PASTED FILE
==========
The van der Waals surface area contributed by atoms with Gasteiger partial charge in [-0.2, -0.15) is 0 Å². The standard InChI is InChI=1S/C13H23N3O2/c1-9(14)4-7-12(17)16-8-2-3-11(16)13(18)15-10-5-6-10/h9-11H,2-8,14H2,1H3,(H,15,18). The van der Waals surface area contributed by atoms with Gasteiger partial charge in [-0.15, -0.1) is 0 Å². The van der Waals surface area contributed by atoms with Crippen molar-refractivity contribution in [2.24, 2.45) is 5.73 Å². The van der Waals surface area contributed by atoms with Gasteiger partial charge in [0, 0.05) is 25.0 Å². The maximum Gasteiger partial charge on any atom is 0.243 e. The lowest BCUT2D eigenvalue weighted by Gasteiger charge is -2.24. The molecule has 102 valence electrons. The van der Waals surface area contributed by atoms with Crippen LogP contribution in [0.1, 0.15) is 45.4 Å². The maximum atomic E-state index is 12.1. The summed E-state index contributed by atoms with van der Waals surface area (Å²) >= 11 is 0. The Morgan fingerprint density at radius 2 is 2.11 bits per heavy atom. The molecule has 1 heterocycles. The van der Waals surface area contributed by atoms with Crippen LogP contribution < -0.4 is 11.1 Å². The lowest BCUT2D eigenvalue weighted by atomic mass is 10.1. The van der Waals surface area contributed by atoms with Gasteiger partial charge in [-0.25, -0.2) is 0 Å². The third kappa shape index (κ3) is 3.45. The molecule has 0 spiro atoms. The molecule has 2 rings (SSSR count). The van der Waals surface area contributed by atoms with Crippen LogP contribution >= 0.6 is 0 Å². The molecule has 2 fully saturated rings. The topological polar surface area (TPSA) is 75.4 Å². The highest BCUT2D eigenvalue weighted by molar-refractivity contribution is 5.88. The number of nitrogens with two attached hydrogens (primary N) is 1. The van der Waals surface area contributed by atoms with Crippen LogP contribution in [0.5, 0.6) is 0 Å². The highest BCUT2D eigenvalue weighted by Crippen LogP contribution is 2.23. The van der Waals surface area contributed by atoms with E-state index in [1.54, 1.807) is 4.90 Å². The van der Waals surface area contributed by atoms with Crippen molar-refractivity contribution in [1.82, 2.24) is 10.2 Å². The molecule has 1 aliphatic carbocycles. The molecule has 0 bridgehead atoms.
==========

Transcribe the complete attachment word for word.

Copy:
The van der Waals surface area contributed by atoms with Gasteiger partial charge in [-0.2, -0.15) is 0 Å². The standard InChI is InChI=1S/C13H23N3O2/c1-9(14)4-7-12(17)16-8-2-3-11(16)13(18)15-10-5-6-10/h9-11H,2-8,14H2,1H3,(H,15,18). The van der Waals surface area contributed by atoms with Gasteiger partial charge in [-0.15, -0.1) is 0 Å². The van der Waals surface area contributed by atoms with Crippen molar-refractivity contribution in [2.24, 2.45) is 5.73 Å². The van der Waals surface area contributed by atoms with Gasteiger partial charge in [0, 0.05) is 25.0 Å². The maximum Gasteiger partial charge on any atom is 0.243 e. The lowest BCUT2D eigenvalue weighted by Gasteiger charge is -2.24. The molecule has 102 valence electrons. The van der Waals surface area contributed by atoms with Crippen LogP contribution in [0.1, 0.15) is 45.4 Å². The maximum atomic E-state index is 12.1. The summed E-state index contributed by atoms with van der Waals surface area (Å²) >= 11 is 0. The Morgan fingerprint density at radius 2 is 2.11 bits per heavy atom. The molecule has 1 heterocycles. The van der Waals surface area contributed by atoms with Crippen LogP contribution < -0.4 is 11.1 Å². The lowest BCUT2D eigenvalue weighted by atomic mass is 10.1. The van der Waals surface area contributed by atoms with Gasteiger partial charge in [-0.25, -0.2) is 0 Å². The third kappa shape index (κ3) is 3.45. The molecule has 0 spiro atoms. The molecule has 2 rings (SSSR count). The van der Waals surface area contributed by atoms with Crippen LogP contribution >= 0.6 is 0 Å². The molecule has 2 fully saturated rings. The topological polar surface area (TPSA) is 75.4 Å². The highest BCUT2D eigenvalue weighted by molar-refractivity contribution is 5.88. The number of nitrogens with two attached hydrogens (primary N) is 1. The van der Waals surface area contributed by atoms with Crippen LogP contribution in [0.5, 0.6) is 0 Å². The highest BCUT2D eigenvalue weighted by Crippen LogP contribution is 2.23. The van der Waals surface area contributed by atoms with E-state index in [1.54, 1.807) is 4.90 Å². The van der Waals surface area contributed by atoms with Crippen molar-refractivity contribution in [1.82, 2.24) is 10.2 Å². The molecule has 1 aliphatic carbocycles. The molecule has 0 bridgehead atoms.